SOURCE: Aruba Networks, Inc.

Aruba Networks, Inc.

November 03, 2009 00:10 ET

Liberty University Launches Campus-Wide Wireless IPTV Using 802.11n Wi-Fi From Aruba Networks and HaiVision's Furnace Video Distribution System

Path-Breaking Program Provides Access to 15 Video Channels Anywhere on Campus

SUNNYVALE, CA--(Marketwire - November 3, 2009) - Aruba Networks, Inc. (NASDAQ: ARUN), a global leader in 802.11n wireless LANs and secure mobility solutions, today announced that Liberty University has launched a path-breaking program to encode and wirelessly distribute multi-channel IP-based video (IPTV) over its high-speed 802.11n wireless LAN. The objective of the program is to provide roaming students with universal access to multi-channel video. Following successful proof-of-concept deployments in campus dormitories with Aruba and HaiVision Network Video, a world leader in encoding and IP video distribution solutions, IPTV has now been rolled out campus-wide. By rightsizing the video delivery infrastructure -- leveraging 802.11n Wi-Fi everywhere possible and minimizing reliance on expensive coaxial and Ethernet cabling plants -- the university significantly enhanced user mobility while reducing capital and operating expenses.

"Colleges and universities are deploying very sophisticated wireless networks both to support electronic learning initiatives and to displace wired Ethernet ports for cost savings," said Gartner Principal Research Analyst Tim Zimmerman. "As the capabilities and capacity of wireless LANs have expanded, applications that were once the exclusive province of wired networks are migrating to wireless. The momentum of this migration is not expected to slow because students now expect anywhere anytime access to learning, entertainment, and social networking applications and programs."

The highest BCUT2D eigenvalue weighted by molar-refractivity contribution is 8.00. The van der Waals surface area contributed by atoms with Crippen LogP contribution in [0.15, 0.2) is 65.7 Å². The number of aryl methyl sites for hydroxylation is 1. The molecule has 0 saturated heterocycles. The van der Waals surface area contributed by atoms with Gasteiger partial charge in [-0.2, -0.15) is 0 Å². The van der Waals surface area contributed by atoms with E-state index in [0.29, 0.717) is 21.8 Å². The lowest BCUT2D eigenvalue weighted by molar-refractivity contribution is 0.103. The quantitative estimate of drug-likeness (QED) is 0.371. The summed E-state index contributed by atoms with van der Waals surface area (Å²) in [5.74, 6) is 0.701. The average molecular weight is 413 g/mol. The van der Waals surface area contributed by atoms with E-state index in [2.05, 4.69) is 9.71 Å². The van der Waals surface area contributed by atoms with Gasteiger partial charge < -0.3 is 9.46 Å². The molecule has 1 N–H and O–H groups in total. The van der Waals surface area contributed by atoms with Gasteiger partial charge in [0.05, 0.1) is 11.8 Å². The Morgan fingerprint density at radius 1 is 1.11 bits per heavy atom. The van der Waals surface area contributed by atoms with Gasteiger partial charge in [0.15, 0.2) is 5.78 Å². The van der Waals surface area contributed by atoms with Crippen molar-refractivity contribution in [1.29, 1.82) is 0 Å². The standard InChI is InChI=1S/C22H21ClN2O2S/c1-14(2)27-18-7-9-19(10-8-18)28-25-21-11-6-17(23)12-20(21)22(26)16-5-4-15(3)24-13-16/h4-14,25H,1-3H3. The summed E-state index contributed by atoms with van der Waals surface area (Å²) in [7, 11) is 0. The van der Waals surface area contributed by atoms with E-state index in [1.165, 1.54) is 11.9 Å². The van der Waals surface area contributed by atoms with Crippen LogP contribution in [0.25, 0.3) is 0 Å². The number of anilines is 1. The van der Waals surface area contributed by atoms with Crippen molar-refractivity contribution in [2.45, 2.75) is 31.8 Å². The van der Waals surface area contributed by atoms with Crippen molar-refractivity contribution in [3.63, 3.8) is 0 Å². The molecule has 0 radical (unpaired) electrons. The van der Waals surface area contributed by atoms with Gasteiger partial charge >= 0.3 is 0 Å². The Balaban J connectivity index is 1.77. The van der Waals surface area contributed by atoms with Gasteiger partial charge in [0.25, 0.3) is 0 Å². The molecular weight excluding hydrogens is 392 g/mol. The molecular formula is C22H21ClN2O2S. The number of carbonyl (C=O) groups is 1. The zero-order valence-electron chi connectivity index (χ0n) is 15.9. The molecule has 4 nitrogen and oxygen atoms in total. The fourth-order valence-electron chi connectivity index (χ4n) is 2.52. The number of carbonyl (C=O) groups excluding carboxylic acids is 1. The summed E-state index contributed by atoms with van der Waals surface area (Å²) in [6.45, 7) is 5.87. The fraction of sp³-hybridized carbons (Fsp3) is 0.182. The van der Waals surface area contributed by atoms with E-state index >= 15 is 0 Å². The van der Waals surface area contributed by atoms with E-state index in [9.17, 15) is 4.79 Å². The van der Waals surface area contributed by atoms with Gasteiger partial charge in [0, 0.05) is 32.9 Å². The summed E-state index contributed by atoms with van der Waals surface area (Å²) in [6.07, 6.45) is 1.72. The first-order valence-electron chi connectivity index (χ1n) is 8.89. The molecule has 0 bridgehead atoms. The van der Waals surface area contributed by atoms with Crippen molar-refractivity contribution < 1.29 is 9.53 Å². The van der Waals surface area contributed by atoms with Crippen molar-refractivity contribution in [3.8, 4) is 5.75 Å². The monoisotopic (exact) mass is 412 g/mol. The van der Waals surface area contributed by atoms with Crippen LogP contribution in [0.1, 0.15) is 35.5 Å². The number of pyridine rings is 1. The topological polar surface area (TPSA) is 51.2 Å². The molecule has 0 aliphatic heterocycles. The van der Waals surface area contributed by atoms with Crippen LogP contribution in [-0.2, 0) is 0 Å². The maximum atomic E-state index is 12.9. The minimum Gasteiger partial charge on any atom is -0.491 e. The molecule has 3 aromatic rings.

Liberty University has 46,000 local and distance-learning students, and more than 2,600 full time employees. The university's 802.11n network was designed anticipating the deployment of wireless IPTV, and today delivers 15 live TV channels over the wireless network. The network includes more than 770 Aruba 802.11n access points; Aruba's policy-enforcement firewall for identity-based security, Quality of Service control, and traffic management; and HaiVision's Video Furnace system and InStream client player for secure multicast video distribution and instant access to live channels, channels delivered from disk, and video on demand.

"During the proof-of-concept stage, approximately 300 802.11n access points in dormitories delivered video and high-speed data on a single SSID," said Bruce Osborne, Liberty University's Wireless Network Engineer. "We used Aruba's Adaptive Radio Management to steer only 802.11n 5GHz-capable clients to that SSID. Our 5GHz Cisco wireless phones also used the 802.11n network but they operated on a separate SSID. HaiVision's Video Furnace system simultaneously streamed video over Wi-Fi and to set-top boxes over the LAN. Our trials ran successfully for several months prior to our decision to roll-out wireless IPTV to the entire campus."

Aruba's Adaptive Radio Management (ARM) technology automatically optimizes Wi-Fi performance, an essential requirement in a university's dynamically changing and challenging RF environment. By automating site surveys and using infrastructure-based controls to optimize the performance of Wi-Fi clients in real-time, ARM helps ensure that latency-sensitive voice and video applications have sufficient network resources, including airtime, to operate reliably.

"Prior to Aruba, Liberty University was using a wired IPTV system, but as with all wired networks it was ill suited to an increasingly mobile user community," said Mark Norris, Liberty's Project Manager. "When we launched the IPTV project we were expecting to support between three to five video channels. But with the help of Aruba's field engineers and HaiVision we are now broadcasting 15 simultaneous video channels over our 802.11n network. From their laptops, and independent of their location on campus, students access Liberty's campus channel as well as ABC, CBS, CNN, ESPN, FOX, NBC, and a range of other broadcasters. The results we've obtained have far exceeded our expectations, and could serve as a model for other universities that want to implement wireless IPTV and rightsize network infrastructure."